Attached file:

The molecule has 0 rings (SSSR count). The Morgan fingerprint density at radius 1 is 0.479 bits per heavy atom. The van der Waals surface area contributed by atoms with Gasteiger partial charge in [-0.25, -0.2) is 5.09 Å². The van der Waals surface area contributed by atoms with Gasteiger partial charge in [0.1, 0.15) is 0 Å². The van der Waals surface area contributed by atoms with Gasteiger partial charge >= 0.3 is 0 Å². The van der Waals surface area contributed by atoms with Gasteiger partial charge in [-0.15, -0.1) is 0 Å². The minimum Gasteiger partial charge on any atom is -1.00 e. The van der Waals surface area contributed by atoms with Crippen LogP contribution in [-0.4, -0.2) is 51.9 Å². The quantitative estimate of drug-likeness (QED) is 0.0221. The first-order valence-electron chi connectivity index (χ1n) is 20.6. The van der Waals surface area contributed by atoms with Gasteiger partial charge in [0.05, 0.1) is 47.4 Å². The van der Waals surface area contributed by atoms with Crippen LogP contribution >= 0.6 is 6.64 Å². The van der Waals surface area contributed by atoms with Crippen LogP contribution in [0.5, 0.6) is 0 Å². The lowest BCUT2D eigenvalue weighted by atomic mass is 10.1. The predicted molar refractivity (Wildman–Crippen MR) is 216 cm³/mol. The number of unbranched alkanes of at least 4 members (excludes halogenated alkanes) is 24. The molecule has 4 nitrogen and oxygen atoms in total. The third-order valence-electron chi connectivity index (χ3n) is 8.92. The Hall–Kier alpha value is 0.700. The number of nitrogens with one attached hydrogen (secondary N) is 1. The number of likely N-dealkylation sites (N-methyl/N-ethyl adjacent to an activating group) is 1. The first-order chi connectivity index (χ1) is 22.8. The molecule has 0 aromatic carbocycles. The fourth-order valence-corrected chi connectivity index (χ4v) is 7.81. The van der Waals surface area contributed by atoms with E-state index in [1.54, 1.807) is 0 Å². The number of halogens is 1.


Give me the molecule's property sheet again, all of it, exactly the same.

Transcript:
The molecule has 0 rings (SSSR count). The Morgan fingerprint density at radius 1 is 0.479 bits per heavy atom. The van der Waals surface area contributed by atoms with Gasteiger partial charge in [-0.25, -0.2) is 5.09 Å². The van der Waals surface area contributed by atoms with Gasteiger partial charge in [0.1, 0.15) is 0 Å². The van der Waals surface area contributed by atoms with Gasteiger partial charge >= 0.3 is 0 Å². The van der Waals surface area contributed by atoms with Gasteiger partial charge in [-0.15, -0.1) is 0 Å². The minimum Gasteiger partial charge on any atom is -1.00 e. The van der Waals surface area contributed by atoms with Crippen LogP contribution in [-0.4, -0.2) is 51.9 Å². The quantitative estimate of drug-likeness (QED) is 0.0221. The first-order valence-electron chi connectivity index (χ1n) is 20.6. The van der Waals surface area contributed by atoms with Gasteiger partial charge in [0.05, 0.1) is 47.4 Å². The van der Waals surface area contributed by atoms with Crippen LogP contribution >= 0.6 is 6.64 Å². The van der Waals surface area contributed by atoms with Crippen LogP contribution in [0.5, 0.6) is 0 Å². The lowest BCUT2D eigenvalue weighted by atomic mass is 10.1. The predicted molar refractivity (Wildman–Crippen MR) is 216 cm³/mol. The number of unbranched alkanes of at least 4 members (excludes halogenated alkanes) is 24. The molecule has 4 nitrogen and oxygen atoms in total. The third-order valence-electron chi connectivity index (χ3n) is 8.92. The Hall–Kier alpha value is 0.700. The number of nitrogens with one attached hydrogen (secondary N) is 1. The number of likely N-dealkylation sites (N-methyl/N-ethyl adjacent to an activating group) is 1. The first-order chi connectivity index (χ1) is 22.8. The molecule has 0 aromatic carbocycles. The fourth-order valence-corrected chi connectivity index (χ4v) is 7.81. The van der Waals surface area contributed by atoms with E-state index in [1.54, 1.807) is 0 Å². The number of halogens is 1.